IDDO scientists’ novel solution for data standards

IDDO Researchers presented at the European CDISC Interchange held in Amsterdam, Netherlands from May 6 to 7, 2019.

Kalynn and Sam at CDISC 2019

Hundreds of delegates at the European CDISC Interchange listened as Kalynn Kennon and Sam Strudwick, of the Infectious Diseases Data Observatory (IDDO) shared their solutions to the challenges of applying the Study Data Tabulation Model (SDTM) standard in the context of a multi-study, multi-disease data platform.

Delegates learnt how IDDO is utilising a novel implementation of SDTM, a CDISC standard for organising and formatting data, to maximise the benefits of sharing legacy data on the IDDO platform.

With more non-standardised data on infectious diseases pouring into IDDO daily, and an increasing global emphasis on maximising the impact of data sharing, the data scientists had a major challenge on their hands.

Each day they deal with submissions of data to the IDDO platform from across the world about different diseases, in different formats and usually with unique information – their challenge was to harmonise it to a single standard to produce meaningful pooled data to help answer key research questions as well as accelerate research towards better treatments.

With a combination of ‘thinking outside the box’ and CDISC, a solution was created.

CDISC is a data standards organisation shaping how data are optimally structured to improve quality and reusability. Each year it hosts conferences around the world where visionaries, thought leaders, scientists and global regulatory representatives speak about the latest trends and initiatives. Delegates come from a range of professional backgrounds including data managers, clinicians, medical writers, metadata modellers, programmers, study designers and biostatisticians.   

IDDO’s story

For the last 10 years scientists at the Worldwide Antimalarial Resistance Network, WWARN, used a standard system to aggregate and harmonise malaria data to produce new evidence of better treatments that save lives. One example of a WWARN analysis, the WWARN Dose Impact Study Group, led to policy changes in the WHO ‘Guidelines for the Treatment of Malaria’. Building on the WWARN model, IDDO was launched to further work across neglected and emerging diseases such as Ebola, visceral leishmaniasis, schistosomiasis, soil-transmitted helminthiases, and Chagas disease.

IDDO’s work relies on a centralised data repository, where global data are shared and standardised. The data are re-used in new analyses to answer research questions posed by research collaborations. Their outputs inform guidelines and policy for the treatment of these diseases.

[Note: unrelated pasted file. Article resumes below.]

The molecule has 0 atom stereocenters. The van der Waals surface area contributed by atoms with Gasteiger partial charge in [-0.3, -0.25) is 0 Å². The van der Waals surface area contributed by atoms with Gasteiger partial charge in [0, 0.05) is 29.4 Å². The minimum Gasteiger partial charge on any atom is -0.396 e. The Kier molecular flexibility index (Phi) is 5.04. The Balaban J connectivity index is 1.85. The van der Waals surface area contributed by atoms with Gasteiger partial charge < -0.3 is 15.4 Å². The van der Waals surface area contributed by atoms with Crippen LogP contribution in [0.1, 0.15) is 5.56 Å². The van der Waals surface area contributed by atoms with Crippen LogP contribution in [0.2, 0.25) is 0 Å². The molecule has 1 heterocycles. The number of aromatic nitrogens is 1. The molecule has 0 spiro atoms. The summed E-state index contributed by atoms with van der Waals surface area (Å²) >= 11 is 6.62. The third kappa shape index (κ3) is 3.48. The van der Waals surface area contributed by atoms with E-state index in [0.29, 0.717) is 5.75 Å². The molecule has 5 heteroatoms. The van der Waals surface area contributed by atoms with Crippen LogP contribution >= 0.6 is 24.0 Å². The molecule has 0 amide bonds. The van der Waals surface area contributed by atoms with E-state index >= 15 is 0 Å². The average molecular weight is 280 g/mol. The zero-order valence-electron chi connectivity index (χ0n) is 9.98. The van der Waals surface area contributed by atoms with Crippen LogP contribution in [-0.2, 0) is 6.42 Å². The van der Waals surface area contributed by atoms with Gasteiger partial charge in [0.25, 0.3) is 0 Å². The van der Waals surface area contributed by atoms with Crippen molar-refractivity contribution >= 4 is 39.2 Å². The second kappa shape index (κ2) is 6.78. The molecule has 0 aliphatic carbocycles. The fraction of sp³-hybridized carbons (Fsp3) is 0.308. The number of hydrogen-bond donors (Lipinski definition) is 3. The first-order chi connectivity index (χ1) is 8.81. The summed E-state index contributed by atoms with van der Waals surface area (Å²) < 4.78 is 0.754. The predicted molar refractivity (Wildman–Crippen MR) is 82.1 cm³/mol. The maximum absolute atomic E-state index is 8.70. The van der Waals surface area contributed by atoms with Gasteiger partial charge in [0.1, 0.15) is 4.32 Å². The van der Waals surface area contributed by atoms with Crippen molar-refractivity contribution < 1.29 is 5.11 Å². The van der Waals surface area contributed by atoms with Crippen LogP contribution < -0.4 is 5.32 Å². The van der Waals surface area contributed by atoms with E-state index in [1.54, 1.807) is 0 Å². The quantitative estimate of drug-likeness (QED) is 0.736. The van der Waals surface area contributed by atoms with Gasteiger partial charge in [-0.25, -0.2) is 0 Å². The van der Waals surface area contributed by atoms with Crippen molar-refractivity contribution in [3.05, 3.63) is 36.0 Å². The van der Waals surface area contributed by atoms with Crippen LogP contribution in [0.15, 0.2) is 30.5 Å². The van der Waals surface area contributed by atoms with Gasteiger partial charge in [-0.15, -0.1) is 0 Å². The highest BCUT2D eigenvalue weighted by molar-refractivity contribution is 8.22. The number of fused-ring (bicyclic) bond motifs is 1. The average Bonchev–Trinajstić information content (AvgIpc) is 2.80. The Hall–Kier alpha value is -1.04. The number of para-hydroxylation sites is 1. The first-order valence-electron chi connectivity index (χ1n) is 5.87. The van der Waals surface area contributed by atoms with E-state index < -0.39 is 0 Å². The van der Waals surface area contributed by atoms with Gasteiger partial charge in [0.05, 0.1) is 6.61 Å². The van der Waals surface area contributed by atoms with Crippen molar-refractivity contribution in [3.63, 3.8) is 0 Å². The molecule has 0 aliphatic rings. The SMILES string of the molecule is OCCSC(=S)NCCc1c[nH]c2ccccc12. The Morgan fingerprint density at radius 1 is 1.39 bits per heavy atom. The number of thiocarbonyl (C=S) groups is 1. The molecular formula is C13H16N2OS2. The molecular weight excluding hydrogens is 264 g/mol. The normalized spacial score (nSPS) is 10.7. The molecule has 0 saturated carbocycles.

Early versions of the IDDO repository used an internal standard to harmonise data. However, as the number of diseases they worked on increased, the IDDO data scientists found that expanding the current system for every new disease wasn’t efficient or scalable.


Data Team Leader, Kalynn Kennon said: “What we needed was a single standard that could be applied to all of these diseases to help create an overarching IDDO data repository. Something that would make the data useful and reusable and increase the benefits of this data that had already been collected.

 “With SDTM, we could have a disease-agnostic, all-encompassing standard for all diseases in a single repository and data curators could work across diseases and not have to have specialised knowledge of the different disease-specific standards.”

Kalynn said the team had this vision in mind, but there were issues they had to overcome. She said: “The SDTM standard itself is incredibly flexible and can accommodate the different types of data that we receive. However, the implementation of that standard was designed for the regulatory submission of individual clinical trial datasets. It meant our goal of curating highly heterogeneous legacy data into a single repository required a bit of learning and adjusting as we went.”

The ‘simple’ plan

Data Manager Sam Strudwick said the key to the plan was to leverage the strength and range of the SDTM standard to create the structure of the IDDO Data Repository. They would also create a SDTM data dictionary that would be disease and data agnostic and make it accessible and user -friendly.

She said: “Of course it’s always easier said than done - when you are trying to put such disparate data together into a unified structure, the question isn’t just ‘where does this go’, but ‘does it make sense to put it there?’”

“We wanted to be able to retain the stories of the data that have been shared with us, and also ensure the accessibility and usability, not just of the data, but of the standard.”


Their task was complicated because the data is ‘legacy data’ which was not collected in a standard format and can include non-standard information that must be preserved.

Sam said: “We have bent some of the current implementation rules to incorporate our data into the SDTM model. But the model is inherently flexible so it was possible to create a usable and accessible data repository using a standard initially built for the special constraints of regulatory bodies.”


For IDDO’s data team this is a work in progress. As the IDDO portfolio of diseases and repository size continues to increase, they continue to build the data dictionary and apply the standards to new data.